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Canadian charter rights diminished by outdated British act

Toronto, March 10, 2005 - Citing defense of Canada's Charter of Rights and Freedoms, Citizens for a Canadian Republic is again supporting former Toronto politician Tony O'Donohue in his legal fight against the Act of Settlement. The archaic British legislation, enacted in 1701 to restrict the British throne to Protestants, was inherited by Canada in 1867 and to this day, bans Catholics and members of other faiths from being Canada's head of state.

Specifically, the legislation excludes from the line of succession, anyone who "shall hold communion with the see or Church of Rome, or should profess the popish religion, or marry a papist."

Canada is referred to in the passage that includes the jurisdiction as being "this realm, and Ireland, and the dominions thereunto belonging, or any part of the same."

O'Donohue, a member of the Roman Catholic denomination, is particularly offended by the section of the act that exempts members of his faith from being Canada's head of state. He feels his views have widespread support. Statistics Canada reported in 2001 that Roman Catholics were the largest religious group in the country, with just under 12.8 million people or 43% of the population.

There are constitutional ramifications as well. The wording of the legislation also states: "whosoever shall hereafter come to the possession of this Crown, shall join in communion with the Church of England, as by law established."

By restricting successors to only members of one specific sect of the Christian faith, the act appears to contravene Canada's Charter of Rights and Freedoms. Section 15(1) of The Charter of Rights and Freedoms expressly forbids discrimination on the basis of "race, national or ethnic origin, colour, religion, sex, age or mental or physical disability."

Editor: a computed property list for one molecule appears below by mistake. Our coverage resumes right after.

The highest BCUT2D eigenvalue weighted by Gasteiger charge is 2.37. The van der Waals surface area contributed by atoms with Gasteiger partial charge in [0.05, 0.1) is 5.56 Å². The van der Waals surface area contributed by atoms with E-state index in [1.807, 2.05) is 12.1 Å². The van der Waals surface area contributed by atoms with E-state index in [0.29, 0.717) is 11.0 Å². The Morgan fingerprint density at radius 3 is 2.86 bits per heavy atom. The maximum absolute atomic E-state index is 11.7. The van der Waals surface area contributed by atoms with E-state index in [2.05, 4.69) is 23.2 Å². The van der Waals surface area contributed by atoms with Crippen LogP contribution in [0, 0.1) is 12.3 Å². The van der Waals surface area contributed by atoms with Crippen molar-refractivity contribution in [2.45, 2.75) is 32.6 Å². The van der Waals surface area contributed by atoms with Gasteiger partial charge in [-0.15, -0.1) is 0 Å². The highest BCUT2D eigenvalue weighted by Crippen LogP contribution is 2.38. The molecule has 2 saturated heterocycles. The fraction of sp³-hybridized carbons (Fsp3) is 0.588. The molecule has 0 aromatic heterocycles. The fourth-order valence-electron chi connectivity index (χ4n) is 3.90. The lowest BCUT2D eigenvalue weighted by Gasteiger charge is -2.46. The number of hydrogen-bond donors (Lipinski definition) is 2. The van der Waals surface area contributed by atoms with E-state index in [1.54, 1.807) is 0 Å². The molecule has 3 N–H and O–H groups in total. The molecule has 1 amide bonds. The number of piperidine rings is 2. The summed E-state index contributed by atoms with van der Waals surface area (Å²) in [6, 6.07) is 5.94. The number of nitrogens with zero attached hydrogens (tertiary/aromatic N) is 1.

According to Mr. O'Donohue, "The Act of Settlement has stained our Constitution. You can't have the Charter on one side and the Act of Settlement on the other."

"Imagine the head of state of Canada, by English law, cannot be a Catholic! It speaks volumes about the foundations of our country and our inability to cope with the very basics of democracy. And it questions our maturity as a nation and how we can exist with such imported intolerance at the very fabric of nationhood", he adds.

Citizens for a Canadian Republic, an organization dedicated to promoting the eventual Canadianization of the head of state, agrees, believing the act is completely out of step with Canadian sensibilities and impinges upon Canada's reputation as a tolerant, progressive nation. The group also sees it as proof of the need for a head of state who is both a democratically selected Canadian and is not above or exempt from our laws.

The Ontario Court of Appeal's legal proceedings will be taking place on Friday, March 11 at 10:30 AM at Toronto's Osgoode Hall, 130 Queen Street West, courtroom 2, second floor. The presiding justices will be The Hon. Mr. Justice David H. Doherty, The Hon. Mr. Justice John I. Laskin and The Hon. Mm. Justice Jean L. MacFarland.

Citizens for a Canadian Republic will be demonstrating its support at the front doors of Osgoode Hall at 10 AM Friday.


Citizens for a Canadian Republic is a registered non-partisan, not-for-profit organization advocating the Canadianization of the head of state since 2002. Membership is available free by clicking here. More information is available at CCR’s website. 
Susan Bazinet
Citizens for a Canadian Republic
2100 Bloor Street West, Suite 6 - 146
Toronto, Ontario M6S 5A5
Phone(416)705-5660, Fax(416)532-3792
Tony O'Donohue - (416)481-8255 or
Tom Freda - (416)705-5660 or
The Act of Settlement
The Guardian (Britain)

© 2005 Citizens for a Canadian Republic